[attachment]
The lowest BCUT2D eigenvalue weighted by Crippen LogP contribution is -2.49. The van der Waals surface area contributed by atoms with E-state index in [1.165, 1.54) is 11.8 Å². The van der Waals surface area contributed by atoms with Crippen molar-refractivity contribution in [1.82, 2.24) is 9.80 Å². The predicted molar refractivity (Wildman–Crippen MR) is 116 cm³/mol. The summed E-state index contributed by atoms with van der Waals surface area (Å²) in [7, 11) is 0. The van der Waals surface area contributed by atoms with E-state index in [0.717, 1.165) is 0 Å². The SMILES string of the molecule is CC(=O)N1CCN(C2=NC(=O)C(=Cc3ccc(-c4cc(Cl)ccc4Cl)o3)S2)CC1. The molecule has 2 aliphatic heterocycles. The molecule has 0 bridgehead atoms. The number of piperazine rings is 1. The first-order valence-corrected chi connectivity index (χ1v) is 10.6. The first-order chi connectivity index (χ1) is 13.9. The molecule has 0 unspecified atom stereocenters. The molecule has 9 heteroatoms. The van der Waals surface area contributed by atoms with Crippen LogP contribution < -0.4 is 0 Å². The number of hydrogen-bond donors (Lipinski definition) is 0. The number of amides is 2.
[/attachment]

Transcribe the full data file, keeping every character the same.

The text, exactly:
The lowest BCUT2D eigenvalue weighted by Crippen LogP contribution is -2.49. The van der Waals surface area contributed by atoms with E-state index in [1.165, 1.54) is 11.8 Å². The van der Waals surface area contributed by atoms with Crippen molar-refractivity contribution in [1.82, 2.24) is 9.80 Å². The predicted molar refractivity (Wildman–Crippen MR) is 116 cm³/mol. The summed E-state index contributed by atoms with van der Waals surface area (Å²) in [7, 11) is 0. The van der Waals surface area contributed by atoms with E-state index in [0.717, 1.165) is 0 Å². The SMILES string of the molecule is CC(=O)N1CCN(C2=NC(=O)C(=Cc3ccc(-c4cc(Cl)ccc4Cl)o3)S2)CC1. The molecule has 2 aliphatic heterocycles. The molecule has 0 bridgehead atoms. The number of piperazine rings is 1. The first-order valence-corrected chi connectivity index (χ1v) is 10.6. The first-order chi connectivity index (χ1) is 13.9. The molecule has 0 unspecified atom stereocenters. The molecule has 9 heteroatoms. The van der Waals surface area contributed by atoms with Crippen LogP contribution < -0.4 is 0 Å². The number of hydrogen-bond donors (Lipinski definition) is 0. The number of amides is 2.